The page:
If you get out, please send us your observations no matter how brief. You can fill out an observation form, email us (, leave a VM at 406-587-6984, or Instagram (#gnfacobs).

Island Park

Seventeen human triggered and natural avalanches were reported from this weekend in the mountains around Lionhead and Cooke City and the Bridger, Madison, and Southern Gallatin Ranges. People have been caught, but, thankfully, no one has ended up underneath the snow. While it continues to get harder to trigger these large avalanches each day without new snow, it is still possible. The management strategy is careful terrain selection and an honest assessment of what you are willing to risk.

Upcoming Avalanche Education and Events

Our education calendar is full of awareness lectures and field courses. Check it out and plan to attend one or two: Events and Education Calendar.


Every Friday and Saturday, Snowpack Update and Rescue Training. Friday, 6:30-7:30 p.m. at the Soda Butte Lodge. Saturday anytime between 10-2 @ Round Lake.


January 27, Avalanche Information and Demonstration Table, 10 a.m. to 12 p.m. at Montana Science Center.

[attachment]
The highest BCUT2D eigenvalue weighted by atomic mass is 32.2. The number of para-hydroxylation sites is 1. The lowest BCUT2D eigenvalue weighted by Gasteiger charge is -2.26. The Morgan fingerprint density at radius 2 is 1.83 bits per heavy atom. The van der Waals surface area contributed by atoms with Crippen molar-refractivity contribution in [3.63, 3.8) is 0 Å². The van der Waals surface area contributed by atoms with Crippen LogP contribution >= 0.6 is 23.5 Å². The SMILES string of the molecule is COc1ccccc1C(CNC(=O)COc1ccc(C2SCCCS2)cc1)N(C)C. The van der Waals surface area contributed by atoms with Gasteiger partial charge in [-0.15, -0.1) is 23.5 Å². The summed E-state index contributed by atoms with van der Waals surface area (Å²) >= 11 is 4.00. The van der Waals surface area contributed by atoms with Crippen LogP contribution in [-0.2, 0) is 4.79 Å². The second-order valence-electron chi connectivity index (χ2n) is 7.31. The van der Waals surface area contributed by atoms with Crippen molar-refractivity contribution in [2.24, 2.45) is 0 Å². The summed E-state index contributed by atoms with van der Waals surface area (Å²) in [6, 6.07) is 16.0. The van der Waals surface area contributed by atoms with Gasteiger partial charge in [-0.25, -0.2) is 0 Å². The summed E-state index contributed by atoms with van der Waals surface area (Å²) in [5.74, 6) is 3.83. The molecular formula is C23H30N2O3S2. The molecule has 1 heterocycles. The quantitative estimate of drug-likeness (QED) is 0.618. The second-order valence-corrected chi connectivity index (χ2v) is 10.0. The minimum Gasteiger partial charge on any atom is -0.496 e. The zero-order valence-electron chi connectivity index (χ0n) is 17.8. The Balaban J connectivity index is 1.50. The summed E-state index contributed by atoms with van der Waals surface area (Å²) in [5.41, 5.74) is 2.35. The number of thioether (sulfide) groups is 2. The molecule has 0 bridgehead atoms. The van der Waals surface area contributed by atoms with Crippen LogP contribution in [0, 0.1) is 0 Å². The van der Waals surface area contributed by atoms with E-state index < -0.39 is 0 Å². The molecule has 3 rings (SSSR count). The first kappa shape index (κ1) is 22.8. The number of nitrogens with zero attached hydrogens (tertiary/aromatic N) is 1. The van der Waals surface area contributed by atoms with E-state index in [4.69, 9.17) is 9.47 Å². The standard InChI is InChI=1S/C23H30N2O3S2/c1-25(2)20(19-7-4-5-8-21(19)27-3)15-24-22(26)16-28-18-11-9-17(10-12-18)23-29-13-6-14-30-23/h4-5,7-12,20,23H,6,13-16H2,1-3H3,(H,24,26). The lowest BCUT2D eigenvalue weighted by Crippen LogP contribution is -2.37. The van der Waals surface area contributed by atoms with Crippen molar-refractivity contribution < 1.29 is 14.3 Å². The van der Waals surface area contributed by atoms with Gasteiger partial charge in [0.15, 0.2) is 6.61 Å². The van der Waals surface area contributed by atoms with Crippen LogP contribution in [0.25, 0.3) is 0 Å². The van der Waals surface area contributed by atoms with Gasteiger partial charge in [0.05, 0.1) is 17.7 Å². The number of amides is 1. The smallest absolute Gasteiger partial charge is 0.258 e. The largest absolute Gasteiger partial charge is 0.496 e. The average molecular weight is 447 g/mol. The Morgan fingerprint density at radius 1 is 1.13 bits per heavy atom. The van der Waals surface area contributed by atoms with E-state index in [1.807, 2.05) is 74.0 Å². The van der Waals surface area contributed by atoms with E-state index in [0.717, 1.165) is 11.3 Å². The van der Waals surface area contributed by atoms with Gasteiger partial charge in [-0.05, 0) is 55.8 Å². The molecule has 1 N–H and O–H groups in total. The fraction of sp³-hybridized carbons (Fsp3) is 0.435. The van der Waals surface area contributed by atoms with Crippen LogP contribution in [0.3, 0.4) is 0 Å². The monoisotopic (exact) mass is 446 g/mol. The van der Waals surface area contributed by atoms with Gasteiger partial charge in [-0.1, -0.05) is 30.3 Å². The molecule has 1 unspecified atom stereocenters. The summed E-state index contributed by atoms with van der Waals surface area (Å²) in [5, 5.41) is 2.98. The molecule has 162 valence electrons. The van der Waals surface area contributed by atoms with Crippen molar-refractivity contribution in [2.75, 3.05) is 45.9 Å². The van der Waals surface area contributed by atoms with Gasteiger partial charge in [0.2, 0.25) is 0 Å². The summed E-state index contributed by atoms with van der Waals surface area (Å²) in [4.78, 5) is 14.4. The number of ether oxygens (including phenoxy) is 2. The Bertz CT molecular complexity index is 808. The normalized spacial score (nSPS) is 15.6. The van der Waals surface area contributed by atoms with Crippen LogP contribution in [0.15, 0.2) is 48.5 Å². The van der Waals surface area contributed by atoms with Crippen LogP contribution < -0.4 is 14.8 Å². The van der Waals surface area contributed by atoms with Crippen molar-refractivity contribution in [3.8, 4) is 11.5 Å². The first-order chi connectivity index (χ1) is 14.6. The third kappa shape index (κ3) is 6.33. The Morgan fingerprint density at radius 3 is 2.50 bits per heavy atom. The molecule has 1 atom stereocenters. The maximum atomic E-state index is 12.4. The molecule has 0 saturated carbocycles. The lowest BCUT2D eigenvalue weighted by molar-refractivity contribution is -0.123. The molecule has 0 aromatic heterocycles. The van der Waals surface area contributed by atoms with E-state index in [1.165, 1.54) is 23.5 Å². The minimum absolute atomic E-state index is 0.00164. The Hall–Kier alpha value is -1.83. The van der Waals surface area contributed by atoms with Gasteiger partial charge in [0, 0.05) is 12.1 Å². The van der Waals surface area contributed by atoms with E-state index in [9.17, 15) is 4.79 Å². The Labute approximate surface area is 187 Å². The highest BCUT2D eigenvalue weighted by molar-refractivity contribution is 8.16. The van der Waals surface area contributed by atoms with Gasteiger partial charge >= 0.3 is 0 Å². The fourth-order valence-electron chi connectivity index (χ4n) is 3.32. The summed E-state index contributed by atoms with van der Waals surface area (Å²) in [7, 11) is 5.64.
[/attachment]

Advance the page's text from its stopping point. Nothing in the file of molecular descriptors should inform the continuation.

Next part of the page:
January 29, GNFAC Forecaster Chat: Avalanche Myth Busters, 6-8 p.m. at Uphill Pursuits.

January 31, Women’s Only Companion Rescue Clinic, 6 - 8 pm at REI followed by a field day February 1. More info and Register Here.

February 1, King and Queen of the Ridge at Bridger Bowl (fundraiser). This is the Friends of the Avalanche Center’s second biggest fundraiser of the year. Come on out and help us raise money by hiking and skiing laps on the ridge. Prizes, camaraderie and a good time is guaranteed. Register with Bridger to hike in the event, and create a pledge page to raise funds with your Ridge laps.


January 29 and 30, Introduction to Avalanche w/ Field Course, evenings of January 29 & 30 plus a field day February 1. Snowmobile specific field day offered February 2. More Info and Register Here.


January 25, 1-hr Avalanche Awareness, 7-8 p.m. at West Yellowstone Holiday Inn.

February 1, 1-hr Avalanche Awareness, 7-8 p.m. at West Yellowstone Holiday Inn.


January 28, 1-hr Avalanche Awareness, 6-7 p.m. Carroll College.


January 30, Introduction to Avalanche w/ Field Course, evening of January 30 plus a field day February 2. More info and Register Here.

The Last Word

In the last week, there were five avalanche fatalities in the U.S., in Oregon, Idaho, Utah, California, and Colorado. This season there have been 12 avalanche fatalities (More info). We are deeply saddened by each of these events. The snowpack throughout the western U.S. buried weak layers that have been overloaded by storms since the start of 2020. Ride safe.